Southern Pacific Resource Corp. Completes Arrangements To Transport And Market Bitumen Via CN To The U.S. Gulf Coast

abarrelfullabarrelfull wrote on 28 Jun 2012 05:52
Tags: canada cn n-america rail southern-pacific


Southern Pacific Resource Corp. (“Southern Pacific” or the “Company”) (TSX: STP) announced today completion of a long-term arrangement to transport its bitumen to the U.S. Gulf Coast via the rail network of CN (TSX: CNR) (NYSE: CNI). Under this arrangement, Southern Pacific expects to significantly increase its plant gate bitumen netback using rail transportation that reduces diluent costs, and offers access to Brent-based pricing as opposed to selling its bitumen into a pipeline that offers access to West Texas Intermediate (WTI) based pricing.

This agreement is expected to allow Southern Pacific to generate attractive returns from Phase 1 of its STP-McKay Thermal Project, the only new steam assisted gravity drainage (“SAGD”) oil sands project anticipated to start up in 2012. STP-McKay is located about 45 km (28 miles) northwest of Fort McMurray, Alta. Phase 1 is designed to recover 12,000 bbl/d of bitumen.

The completed rail marketing solution includes agreements with CN, Rick’s Trucking, Altex Energy Ltd., Genesis Energy, L.P. (NYSE: GEL), CIT Group Inc. and Tauber Co. Under this arrangement, Southern Pacific’s bitumen volumes will be trucked approximately 60 km (38 miles) from the STP-McKay plant gate to Lynton, Alta., a CN rail terminal located immediately south of Fort McMurray. From Lynton, volumes will be transferred into rail cars and shipped approximately 4,500 km (2,800 miles) over CN’s network and a short-line rail partner to a terminal in Natchez, Miss. The bitumen will then be transferred to barges that will deliver the product as feedstock to refineries on the Gulf Coast.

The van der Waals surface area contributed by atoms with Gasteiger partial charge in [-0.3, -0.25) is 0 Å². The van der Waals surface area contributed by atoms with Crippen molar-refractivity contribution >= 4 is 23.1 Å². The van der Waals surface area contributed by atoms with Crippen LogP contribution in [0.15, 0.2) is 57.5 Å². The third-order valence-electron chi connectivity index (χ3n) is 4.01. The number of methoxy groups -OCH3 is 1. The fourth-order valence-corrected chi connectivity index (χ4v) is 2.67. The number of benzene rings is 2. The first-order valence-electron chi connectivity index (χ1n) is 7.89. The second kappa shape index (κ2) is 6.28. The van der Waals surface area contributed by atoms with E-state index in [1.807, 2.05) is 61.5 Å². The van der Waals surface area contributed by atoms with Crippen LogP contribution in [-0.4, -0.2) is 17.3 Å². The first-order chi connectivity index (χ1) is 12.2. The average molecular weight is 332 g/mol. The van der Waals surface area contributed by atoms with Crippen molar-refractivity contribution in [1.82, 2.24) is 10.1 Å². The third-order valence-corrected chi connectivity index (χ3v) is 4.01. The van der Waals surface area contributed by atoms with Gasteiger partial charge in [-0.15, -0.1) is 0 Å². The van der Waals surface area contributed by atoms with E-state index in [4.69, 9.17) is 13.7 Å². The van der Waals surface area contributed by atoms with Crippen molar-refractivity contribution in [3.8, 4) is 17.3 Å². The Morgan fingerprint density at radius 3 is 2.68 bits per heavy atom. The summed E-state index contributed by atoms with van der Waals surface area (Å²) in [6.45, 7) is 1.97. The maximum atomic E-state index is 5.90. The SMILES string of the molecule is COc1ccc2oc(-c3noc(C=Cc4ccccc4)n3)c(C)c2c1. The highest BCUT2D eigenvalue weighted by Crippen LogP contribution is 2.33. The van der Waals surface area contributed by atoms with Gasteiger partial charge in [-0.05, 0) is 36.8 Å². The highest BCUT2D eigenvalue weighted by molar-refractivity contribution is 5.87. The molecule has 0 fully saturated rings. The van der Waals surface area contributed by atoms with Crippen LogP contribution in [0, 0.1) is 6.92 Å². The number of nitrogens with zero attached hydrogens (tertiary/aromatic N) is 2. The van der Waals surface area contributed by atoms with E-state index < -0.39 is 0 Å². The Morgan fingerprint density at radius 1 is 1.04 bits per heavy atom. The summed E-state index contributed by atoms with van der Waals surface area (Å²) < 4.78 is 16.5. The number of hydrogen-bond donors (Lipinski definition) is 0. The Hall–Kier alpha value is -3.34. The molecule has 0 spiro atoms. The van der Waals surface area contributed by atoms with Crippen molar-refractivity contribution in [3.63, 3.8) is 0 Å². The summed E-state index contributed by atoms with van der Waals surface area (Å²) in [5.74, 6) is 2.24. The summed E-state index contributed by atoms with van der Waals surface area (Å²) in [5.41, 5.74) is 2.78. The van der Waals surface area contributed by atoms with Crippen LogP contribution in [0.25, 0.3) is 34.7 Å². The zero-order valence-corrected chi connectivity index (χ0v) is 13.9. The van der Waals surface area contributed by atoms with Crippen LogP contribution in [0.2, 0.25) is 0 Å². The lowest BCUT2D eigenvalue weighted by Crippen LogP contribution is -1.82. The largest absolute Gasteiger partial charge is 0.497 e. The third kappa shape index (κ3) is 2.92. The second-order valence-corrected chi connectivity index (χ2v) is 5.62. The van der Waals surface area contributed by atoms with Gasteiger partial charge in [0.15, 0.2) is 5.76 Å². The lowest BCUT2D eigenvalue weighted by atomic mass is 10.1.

CN expects to commence shipment of Southern Pacific’s bitumen from Fort McMurray to Natchez, located on the Mississippi River 135 km (85 miles) north of Baton Rouge, La., starting in the fourth quarter of 2012, with volumes ramping up to more than 12,000 carloads per year as production increases.

Rick’s Trucking will transport the bitumen from the STP-McKay plant gate to the CN Lynton terminal. Altex will operate the Lynton terminal and will install new loading facilities with dedicated capacity for the exclusive use of Southern Pacific. Altex will also manage the day-to-day rail car logistics. Genesis, owner of the terminal in Natchez, will upgrade the terminal to provide Southern Pacific with dedicated capacity. Genesis can also provide barge service from Natchez to the various refineries in the Gulf Coast. Tauber will provide the marketing services for the product into the Gulf Coast refineries and assist with the transition as Southern Pacific assumes this role directly. Southern Pacific has leased approximately 500 rail cars from CIT, which should accommodate most of the STP-McKay Phase 1 volumes.